Through the use of innovative techniques and the mastery of an ancient art form, Houston Llew has risen to the top of the long list of America’s most talented and collected young artists. Llew will be showing his work in Breckenridge this weekend, introducing collectors to the rare medium of vitreous enamel and sharing his youthful exuberance with visitors to the Art on a Whim gallery.
Llew was 7 years old the first time he got lost in the world of art. He was on a family trip, visiting the Metropolitan Museum of Art in New York City. Wandering along alone, he planted himself on a bench in front of Sandro Boticelli’s “Annunciation” and began silently sketching a rendering of the painting. At once, Llew was lost to his family (who would soon find him) and beginning to find himself and his calling as an artist. In subsequent years, Llew found the same quiet reflection and love for art in Holland, studying the works of Vincent van Gogh, and in France at the Louvre, pondering Leonardo da Vinci’s “Mona Lisa.”
It was a journey westward that marked a transformative experience in Llew’s life. Fueling his Winnebago along the way with the occasional poker game, Llew eventually landed in Santa Fe, N.M., and met his mentor, the master enamellist Zingaro.
Zingaro introduced Llew to the ancient world of vitreous enamel. Vitreous enamel is the luminous combination of fired glass on metal. Its history dates back to artifacts found in the ruins of ancient Greece, China and the Isle of Man.
In both Zingaro and Llew’s work, vitreous enamel is the application of molten glass layered onto blocks of copper. When Llew first experienced his own designs embraced in the fire of a kiln, he knew he had found himself as an artist and again felt like his 7-year-old self, contentedly creating away the day.
Llew’s discovery of vitreous enamel launched him to the forefront of emerging American artists and spawned his creation of Spiritiles late in 2008. Created with the vitreous enamel process, Spiritiles are timeless collectibles that capture the spirit of the enlightened moment. Llew begins each piece by shaping and sizing a block of copper mined from the American Southwest. Next, he forms colored bits of glass into the designs seen on his finished Spiritiles. The tiles are kiln fired to hold the glass in its final, beautiful resting place on top of the durable copper. For the final part of the process, Llew intentionally cracks each piece to provide a rustic look to an otherwise contemporary looking medium.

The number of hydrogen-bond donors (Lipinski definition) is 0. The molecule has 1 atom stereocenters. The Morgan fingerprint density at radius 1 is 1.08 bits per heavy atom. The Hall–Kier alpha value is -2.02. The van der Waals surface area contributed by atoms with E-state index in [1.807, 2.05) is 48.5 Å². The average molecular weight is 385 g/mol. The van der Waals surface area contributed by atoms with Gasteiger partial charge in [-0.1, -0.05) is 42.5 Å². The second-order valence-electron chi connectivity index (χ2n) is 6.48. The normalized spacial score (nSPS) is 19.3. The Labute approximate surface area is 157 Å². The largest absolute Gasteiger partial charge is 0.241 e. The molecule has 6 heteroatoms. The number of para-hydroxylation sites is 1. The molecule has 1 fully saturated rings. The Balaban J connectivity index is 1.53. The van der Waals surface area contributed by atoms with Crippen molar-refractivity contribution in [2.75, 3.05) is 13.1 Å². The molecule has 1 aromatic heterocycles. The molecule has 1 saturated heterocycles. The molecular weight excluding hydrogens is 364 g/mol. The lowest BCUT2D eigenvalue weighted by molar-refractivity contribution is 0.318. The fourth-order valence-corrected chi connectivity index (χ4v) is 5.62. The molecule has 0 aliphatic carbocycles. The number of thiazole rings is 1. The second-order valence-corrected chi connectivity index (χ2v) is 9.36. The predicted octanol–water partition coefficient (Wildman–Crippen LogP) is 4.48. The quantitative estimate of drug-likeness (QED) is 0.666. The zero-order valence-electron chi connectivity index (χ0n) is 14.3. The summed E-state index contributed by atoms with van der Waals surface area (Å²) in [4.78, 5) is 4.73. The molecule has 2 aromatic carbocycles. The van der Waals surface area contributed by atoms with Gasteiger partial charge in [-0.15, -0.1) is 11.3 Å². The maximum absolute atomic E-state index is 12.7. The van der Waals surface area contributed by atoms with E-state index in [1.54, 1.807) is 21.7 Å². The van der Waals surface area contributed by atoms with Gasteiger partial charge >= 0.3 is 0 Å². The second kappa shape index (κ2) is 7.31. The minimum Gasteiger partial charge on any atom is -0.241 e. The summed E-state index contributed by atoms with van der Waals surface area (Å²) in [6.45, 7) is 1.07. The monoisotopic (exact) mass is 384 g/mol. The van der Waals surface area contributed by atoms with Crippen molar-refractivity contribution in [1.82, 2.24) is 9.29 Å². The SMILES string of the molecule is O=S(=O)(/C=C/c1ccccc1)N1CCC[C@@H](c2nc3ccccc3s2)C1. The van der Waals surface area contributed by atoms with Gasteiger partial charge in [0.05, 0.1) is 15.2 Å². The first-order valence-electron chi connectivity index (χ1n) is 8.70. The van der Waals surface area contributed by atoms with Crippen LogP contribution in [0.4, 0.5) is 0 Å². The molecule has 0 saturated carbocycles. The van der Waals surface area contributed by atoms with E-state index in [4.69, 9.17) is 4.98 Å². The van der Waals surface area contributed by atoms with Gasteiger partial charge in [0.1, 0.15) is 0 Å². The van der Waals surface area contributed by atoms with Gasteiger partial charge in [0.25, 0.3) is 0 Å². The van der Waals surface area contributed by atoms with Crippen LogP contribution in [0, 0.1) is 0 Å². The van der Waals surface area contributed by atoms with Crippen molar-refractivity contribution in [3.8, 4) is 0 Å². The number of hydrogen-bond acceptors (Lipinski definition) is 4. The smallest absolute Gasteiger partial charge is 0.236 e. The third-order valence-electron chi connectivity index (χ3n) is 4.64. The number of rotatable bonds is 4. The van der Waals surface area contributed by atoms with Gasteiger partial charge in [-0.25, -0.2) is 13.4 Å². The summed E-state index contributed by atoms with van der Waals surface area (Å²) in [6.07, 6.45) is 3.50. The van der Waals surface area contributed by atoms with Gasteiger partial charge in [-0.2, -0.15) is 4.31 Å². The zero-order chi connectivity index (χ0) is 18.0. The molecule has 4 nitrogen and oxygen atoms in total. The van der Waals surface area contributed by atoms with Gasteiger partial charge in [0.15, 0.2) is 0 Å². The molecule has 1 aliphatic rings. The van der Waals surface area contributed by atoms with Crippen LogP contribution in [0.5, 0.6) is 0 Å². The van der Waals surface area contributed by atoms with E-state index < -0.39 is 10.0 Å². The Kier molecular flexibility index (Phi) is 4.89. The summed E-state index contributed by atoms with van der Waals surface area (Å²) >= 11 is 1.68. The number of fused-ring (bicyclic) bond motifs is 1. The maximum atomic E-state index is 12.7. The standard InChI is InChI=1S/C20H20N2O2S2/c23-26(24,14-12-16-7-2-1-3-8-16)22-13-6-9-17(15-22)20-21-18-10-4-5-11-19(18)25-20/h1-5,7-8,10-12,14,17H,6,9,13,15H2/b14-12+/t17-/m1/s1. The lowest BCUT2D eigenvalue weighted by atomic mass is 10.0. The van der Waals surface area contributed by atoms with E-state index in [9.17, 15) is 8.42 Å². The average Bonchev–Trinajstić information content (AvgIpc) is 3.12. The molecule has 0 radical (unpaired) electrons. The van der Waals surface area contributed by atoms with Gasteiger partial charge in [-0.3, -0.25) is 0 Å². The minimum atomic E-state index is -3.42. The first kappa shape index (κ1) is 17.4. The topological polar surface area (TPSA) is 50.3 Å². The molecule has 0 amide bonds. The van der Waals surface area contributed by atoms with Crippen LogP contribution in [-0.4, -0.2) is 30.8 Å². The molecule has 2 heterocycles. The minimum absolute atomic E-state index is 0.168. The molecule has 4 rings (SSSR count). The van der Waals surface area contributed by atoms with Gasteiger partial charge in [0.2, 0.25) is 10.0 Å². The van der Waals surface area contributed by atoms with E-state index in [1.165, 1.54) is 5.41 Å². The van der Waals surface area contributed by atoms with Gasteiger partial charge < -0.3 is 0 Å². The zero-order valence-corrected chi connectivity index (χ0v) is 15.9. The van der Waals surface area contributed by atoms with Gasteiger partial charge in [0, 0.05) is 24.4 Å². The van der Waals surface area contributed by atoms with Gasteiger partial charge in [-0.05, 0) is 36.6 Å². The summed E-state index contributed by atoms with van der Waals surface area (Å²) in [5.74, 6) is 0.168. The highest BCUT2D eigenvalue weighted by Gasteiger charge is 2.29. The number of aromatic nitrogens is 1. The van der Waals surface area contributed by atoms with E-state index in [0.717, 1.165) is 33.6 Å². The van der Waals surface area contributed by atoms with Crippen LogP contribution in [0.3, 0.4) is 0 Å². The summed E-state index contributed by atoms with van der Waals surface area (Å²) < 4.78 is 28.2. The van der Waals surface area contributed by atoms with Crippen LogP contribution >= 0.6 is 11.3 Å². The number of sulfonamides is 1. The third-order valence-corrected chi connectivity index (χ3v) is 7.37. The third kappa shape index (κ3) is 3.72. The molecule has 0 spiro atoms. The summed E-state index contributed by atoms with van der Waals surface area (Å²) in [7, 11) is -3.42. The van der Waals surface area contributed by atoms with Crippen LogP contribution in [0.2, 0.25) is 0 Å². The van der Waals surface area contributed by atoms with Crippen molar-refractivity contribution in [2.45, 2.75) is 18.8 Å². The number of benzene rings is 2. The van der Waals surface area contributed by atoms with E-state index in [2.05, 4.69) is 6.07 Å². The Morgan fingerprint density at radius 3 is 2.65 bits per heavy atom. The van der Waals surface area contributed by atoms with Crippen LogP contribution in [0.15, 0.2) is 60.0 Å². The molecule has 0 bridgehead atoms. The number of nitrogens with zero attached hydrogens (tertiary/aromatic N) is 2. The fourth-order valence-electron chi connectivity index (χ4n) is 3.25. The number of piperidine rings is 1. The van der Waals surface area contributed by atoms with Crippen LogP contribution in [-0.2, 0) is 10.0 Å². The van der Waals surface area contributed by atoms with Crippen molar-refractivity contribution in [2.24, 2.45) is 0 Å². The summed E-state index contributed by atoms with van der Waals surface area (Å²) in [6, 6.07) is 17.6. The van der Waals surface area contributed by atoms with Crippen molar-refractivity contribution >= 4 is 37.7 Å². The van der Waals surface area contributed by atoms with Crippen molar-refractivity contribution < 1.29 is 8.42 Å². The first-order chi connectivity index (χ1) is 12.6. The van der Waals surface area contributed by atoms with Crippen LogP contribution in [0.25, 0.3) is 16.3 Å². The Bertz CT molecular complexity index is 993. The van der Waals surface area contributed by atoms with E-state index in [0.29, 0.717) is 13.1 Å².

Perhaps the most interesting part of each Spiritile is the quote found on its golden sides. For example, Llew’s depiction of fluttering birds titled “Aloft” reads, “To our children we give two things — one is roots, the other wings.” His heart design reads, “I carry your heart with me. I carry it in my heart.” And Llew’s bicycle piece, “Brilliant Ride” states, “I thought of that while riding my bicycle.” The authors of the quotes have their names layered in glass on the top of each Spiritile. Hodding Carter coined the quote for “Aloft,” E.E. Cumming’s poetry is found on the sides of “Turner Heart 2,” and Albert Einstein had some great ideas while riding his bicycle. Llew signs the bottom of each piece to bring them full circle.
Llew is only 33 and is filled with the wit, whimsy and wisdom that shines in each of his pieces. The happiness that is ever present in the work he creates is very much a part of his personality, too. He will be inscribing pieces for gallery visitors on Saturday evening, March 15, from 4 to 8 p.m. and sharing that wit and wisdom with anyone who stops in to meet him.